C. Everett Koop, the Surgeon General under President Reagan, has died at age 96. The mainstream obituaries are hailing his work to battle smoking and the AIDS epidemic. But he was also a devout Christian and a crusader against abortion. Koop collaborated with Francis Schaeffer on the book and video series Whatever Happened to the Human Race?, a work that helped mobilize Christians for the pro-life cause.
Former U.S. Surgeon General C. Everett Koop, a pediatric surgeon turned public health advocate, died Monday. He was 96.
Koop served as surgeon general from 1982 to 1989, under Presidents Ronald Reagan and George H.W. Bush.
He was outspoken on controversial public health issues and did much to raise the profile the office of the surgeon general.
He died peacefully at his home in Hanover, New Hampshire, Dartmouth College said in a news release announcing his death.
“Dr. Koop did more than take care of his individual patients — he taught all of us about critical health issues that affect our larger society,” said Dartmouth President Carol L. Folt. “Through that knowledge, he empowered each of us to improve our own well-being and quality of life. Dr. Koop’s commitment to education allowed him to do something most physicians can only dream of: improving the health of millions of people worldwide.”
Koop, called “Chick” by his friends, was perhaps best known for his work around HIV/AIDS. He wrote a brochure about the disease that was sent to 107 million households in the United States in 1988. It was the largest public health mailing ever, according to a biography of Koop on a website of the surgeon general.He was also well-known for his work around tobacco, calling for a “smoke-free” society. His 1986 surgeon general’s report on the dangers of secondhand smoke was seminal.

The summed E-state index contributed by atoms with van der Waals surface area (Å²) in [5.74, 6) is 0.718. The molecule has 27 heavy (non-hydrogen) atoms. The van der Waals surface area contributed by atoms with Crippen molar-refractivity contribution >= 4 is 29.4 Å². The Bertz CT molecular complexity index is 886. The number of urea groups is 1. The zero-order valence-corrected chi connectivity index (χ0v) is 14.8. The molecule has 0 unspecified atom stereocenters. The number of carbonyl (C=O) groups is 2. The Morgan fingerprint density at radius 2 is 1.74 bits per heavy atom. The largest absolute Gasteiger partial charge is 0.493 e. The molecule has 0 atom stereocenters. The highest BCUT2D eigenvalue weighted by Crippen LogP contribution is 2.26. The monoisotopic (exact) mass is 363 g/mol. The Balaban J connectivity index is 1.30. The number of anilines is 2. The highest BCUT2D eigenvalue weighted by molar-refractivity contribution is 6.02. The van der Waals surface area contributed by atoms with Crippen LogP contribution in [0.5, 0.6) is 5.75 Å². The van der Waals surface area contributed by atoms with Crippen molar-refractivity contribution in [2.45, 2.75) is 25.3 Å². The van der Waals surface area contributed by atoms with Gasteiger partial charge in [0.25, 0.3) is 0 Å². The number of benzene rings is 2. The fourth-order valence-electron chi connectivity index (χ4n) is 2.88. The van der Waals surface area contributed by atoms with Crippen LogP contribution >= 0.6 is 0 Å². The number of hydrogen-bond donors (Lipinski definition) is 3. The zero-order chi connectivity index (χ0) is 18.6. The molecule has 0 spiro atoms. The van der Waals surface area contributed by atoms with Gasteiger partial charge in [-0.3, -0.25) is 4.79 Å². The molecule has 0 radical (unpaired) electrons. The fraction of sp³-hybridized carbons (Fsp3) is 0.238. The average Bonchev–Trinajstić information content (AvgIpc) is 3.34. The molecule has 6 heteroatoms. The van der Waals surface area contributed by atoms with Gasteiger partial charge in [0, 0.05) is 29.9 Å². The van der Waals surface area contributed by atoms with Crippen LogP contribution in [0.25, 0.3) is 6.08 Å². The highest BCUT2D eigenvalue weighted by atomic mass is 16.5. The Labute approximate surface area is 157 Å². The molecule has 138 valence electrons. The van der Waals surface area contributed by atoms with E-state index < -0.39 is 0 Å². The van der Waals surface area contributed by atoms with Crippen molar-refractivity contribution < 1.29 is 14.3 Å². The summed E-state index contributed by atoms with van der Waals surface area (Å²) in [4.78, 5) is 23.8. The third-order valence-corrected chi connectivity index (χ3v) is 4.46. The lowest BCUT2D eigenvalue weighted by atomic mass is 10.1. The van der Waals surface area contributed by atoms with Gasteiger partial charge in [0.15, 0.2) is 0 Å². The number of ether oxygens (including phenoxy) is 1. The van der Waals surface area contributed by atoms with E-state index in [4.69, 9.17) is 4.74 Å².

“That was the shot heard around the world, and it began to change public policy everywhere,” said John Seffrin, chief executive officer of the American Cancer Society.
The report started the move toward prohibiting smoking on airplanes, restaurants and at workplaces.
“The legacy of C. Everett Koop is how a wonderful, famous pediatric surgeon, who’d already made a name for himself, was willing at a relatively advanced age to do public service and show bold leadership that would have dramatic impact and change the world,” Seffrin said.
Prior to his tenure as surgeon general, Koop was surgeon-in-chief at the Children’s Hospital of Philadelphia, where he was a pioneer in the field of pediatric surgery and helped to establish the country’s first neonatal intensive care nursery. He was also the founding editor-in-chief of the Journal of Pediatric Surgery, Dartmouth said.
Koop was born in Brooklyn, New York, and attended Dartmouth, Weill Cornell Medical College and the Perelman School of Medicine at the University of Pennsylvania.
He was the author of more than 200 articles and books and the recipient of various awards. In 1991, Koop won an Emmy for a five-part series on health care reform, Dartmouth said. He was awarded the Presidential Medal of Freedom in 1995.
Again, this says nothing about his faith or his pro-life influence. I actually met him, finding myself sitting with him at a banquet. He projected the bedside manner of a trusted family doctor and played that role for the whole nation.